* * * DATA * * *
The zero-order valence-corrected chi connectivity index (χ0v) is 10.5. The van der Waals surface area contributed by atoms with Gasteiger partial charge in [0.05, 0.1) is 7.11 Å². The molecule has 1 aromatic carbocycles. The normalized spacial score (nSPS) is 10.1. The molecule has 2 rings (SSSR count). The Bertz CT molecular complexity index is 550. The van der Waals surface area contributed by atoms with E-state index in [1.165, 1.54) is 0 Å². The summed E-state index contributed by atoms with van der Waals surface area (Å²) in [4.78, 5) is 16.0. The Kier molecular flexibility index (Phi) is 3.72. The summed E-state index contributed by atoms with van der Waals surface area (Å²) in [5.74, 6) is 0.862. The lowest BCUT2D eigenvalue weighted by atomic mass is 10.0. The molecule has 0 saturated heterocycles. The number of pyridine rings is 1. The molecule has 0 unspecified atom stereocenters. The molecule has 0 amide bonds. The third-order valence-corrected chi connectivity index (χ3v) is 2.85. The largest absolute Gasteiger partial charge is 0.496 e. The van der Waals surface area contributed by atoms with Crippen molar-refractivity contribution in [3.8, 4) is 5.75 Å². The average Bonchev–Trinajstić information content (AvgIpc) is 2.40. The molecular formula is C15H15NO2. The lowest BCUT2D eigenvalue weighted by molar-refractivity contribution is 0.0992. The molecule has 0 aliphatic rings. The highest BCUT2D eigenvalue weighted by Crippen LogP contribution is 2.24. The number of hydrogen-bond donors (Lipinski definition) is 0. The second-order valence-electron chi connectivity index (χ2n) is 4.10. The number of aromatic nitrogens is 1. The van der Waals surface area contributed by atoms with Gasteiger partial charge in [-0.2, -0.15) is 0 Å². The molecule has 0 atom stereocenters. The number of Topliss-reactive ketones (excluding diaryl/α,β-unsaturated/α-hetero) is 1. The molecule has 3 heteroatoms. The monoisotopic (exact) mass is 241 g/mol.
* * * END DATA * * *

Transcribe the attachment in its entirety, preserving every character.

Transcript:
The zero-order valence-corrected chi connectivity index (χ0v) is 10.5. The van der Waals surface area contributed by atoms with Gasteiger partial charge in [0.05, 0.1) is 7.11 Å². The molecule has 1 aromatic carbocycles. The normalized spacial score (nSPS) is 10.1. The molecule has 2 rings (SSSR count). The Bertz CT molecular complexity index is 550. The van der Waals surface area contributed by atoms with E-state index in [1.165, 1.54) is 0 Å². The summed E-state index contributed by atoms with van der Waals surface area (Å²) in [4.78, 5) is 16.0. The Kier molecular flexibility index (Phi) is 3.72. The summed E-state index contributed by atoms with van der Waals surface area (Å²) in [5.74, 6) is 0.862. The lowest BCUT2D eigenvalue weighted by atomic mass is 10.0. The molecule has 0 saturated heterocycles. The number of pyridine rings is 1. The molecule has 0 unspecified atom stereocenters. The molecule has 0 amide bonds. The third-order valence-corrected chi connectivity index (χ3v) is 2.85. The largest absolute Gasteiger partial charge is 0.496 e. The van der Waals surface area contributed by atoms with Crippen molar-refractivity contribution in [3.8, 4) is 5.75 Å². The average Bonchev–Trinajstić information content (AvgIpc) is 2.40. The molecular formula is C15H15NO2. The lowest BCUT2D eigenvalue weighted by molar-refractivity contribution is 0.0992. The molecule has 0 aliphatic rings. The highest BCUT2D eigenvalue weighted by Crippen LogP contribution is 2.24. The number of hydrogen-bond donors (Lipinski definition) is 0. The second-order valence-electron chi connectivity index (χ2n) is 4.10. The number of aromatic nitrogens is 1. The van der Waals surface area contributed by atoms with Gasteiger partial charge in [-0.2, -0.15) is 0 Å². The molecule has 0 atom stereocenters. The number of Topliss-reactive ketones (excluding diaryl/α,β-unsaturated/α-hetero) is 1. The molecule has 3 heteroatoms. The monoisotopic (exact) mass is 241 g/mol.